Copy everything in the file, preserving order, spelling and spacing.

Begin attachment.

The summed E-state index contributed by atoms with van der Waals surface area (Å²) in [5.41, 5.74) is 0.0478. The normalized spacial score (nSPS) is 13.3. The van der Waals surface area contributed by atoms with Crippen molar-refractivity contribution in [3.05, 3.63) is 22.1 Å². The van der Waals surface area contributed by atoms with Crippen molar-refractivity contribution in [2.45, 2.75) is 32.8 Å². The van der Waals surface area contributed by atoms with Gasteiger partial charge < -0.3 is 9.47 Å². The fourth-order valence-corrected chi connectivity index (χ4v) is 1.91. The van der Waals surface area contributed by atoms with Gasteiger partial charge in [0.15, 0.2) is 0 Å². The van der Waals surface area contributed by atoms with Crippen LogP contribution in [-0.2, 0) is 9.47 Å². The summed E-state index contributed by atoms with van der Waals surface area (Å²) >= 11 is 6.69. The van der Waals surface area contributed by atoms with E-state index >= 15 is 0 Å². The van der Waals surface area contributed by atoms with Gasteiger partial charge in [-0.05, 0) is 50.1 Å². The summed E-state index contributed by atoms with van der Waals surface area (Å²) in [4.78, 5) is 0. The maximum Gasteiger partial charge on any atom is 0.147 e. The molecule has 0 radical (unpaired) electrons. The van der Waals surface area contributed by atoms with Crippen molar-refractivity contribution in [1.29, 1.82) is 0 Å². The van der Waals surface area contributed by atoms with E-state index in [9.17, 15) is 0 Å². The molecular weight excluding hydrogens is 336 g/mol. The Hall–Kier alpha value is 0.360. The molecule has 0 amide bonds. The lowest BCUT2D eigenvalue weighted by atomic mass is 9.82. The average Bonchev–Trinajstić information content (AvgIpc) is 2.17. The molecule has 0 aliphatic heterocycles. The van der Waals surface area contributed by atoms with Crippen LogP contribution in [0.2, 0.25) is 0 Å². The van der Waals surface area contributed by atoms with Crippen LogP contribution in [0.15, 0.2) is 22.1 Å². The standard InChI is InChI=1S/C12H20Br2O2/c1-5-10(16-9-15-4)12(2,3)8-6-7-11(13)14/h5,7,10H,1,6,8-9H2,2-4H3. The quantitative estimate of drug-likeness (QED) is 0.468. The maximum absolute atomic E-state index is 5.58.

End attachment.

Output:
The summed E-state index contributed by atoms with van der Waals surface area (Å²) in [5.41, 5.74) is 0.0478. The normalized spacial score (nSPS) is 13.3. The van der Waals surface area contributed by atoms with Crippen molar-refractivity contribution in [3.05, 3.63) is 22.1 Å². The van der Waals surface area contributed by atoms with Crippen molar-refractivity contribution in [2.45, 2.75) is 32.8 Å². The van der Waals surface area contributed by atoms with Gasteiger partial charge < -0.3 is 9.47 Å². The fourth-order valence-corrected chi connectivity index (χ4v) is 1.91. The van der Waals surface area contributed by atoms with Gasteiger partial charge in [0.15, 0.2) is 0 Å². The van der Waals surface area contributed by atoms with Crippen LogP contribution in [-0.2, 0) is 9.47 Å². The summed E-state index contributed by atoms with van der Waals surface area (Å²) >= 11 is 6.69. The van der Waals surface area contributed by atoms with E-state index >= 15 is 0 Å². The van der Waals surface area contributed by atoms with Gasteiger partial charge in [-0.05, 0) is 50.1 Å². The summed E-state index contributed by atoms with van der Waals surface area (Å²) in [4.78, 5) is 0. The maximum Gasteiger partial charge on any atom is 0.147 e. The molecule has 0 radical (unpaired) electrons. The van der Waals surface area contributed by atoms with Crippen molar-refractivity contribution in [1.29, 1.82) is 0 Å². The van der Waals surface area contributed by atoms with E-state index in [9.17, 15) is 0 Å². The molecular weight excluding hydrogens is 336 g/mol. The Hall–Kier alpha value is 0.360. The molecule has 0 amide bonds. The lowest BCUT2D eigenvalue weighted by atomic mass is 9.82. The average Bonchev–Trinajstić information content (AvgIpc) is 2.17. The molecule has 0 aliphatic heterocycles. The van der Waals surface area contributed by atoms with Crippen LogP contribution in [0.2, 0.25) is 0 Å². The van der Waals surface area contributed by atoms with Crippen LogP contribution in [0.15, 0.2) is 22.1 Å². The standard InChI is InChI=1S/C12H20Br2O2/c1-5-10(16-9-15-4)12(2,3)8-6-7-11(13)14/h5,7,10H,1,6,8-9H2,2-4H3. The quantitative estimate of drug-likeness (QED) is 0.468. The maximum absolute atomic E-state index is 5.58.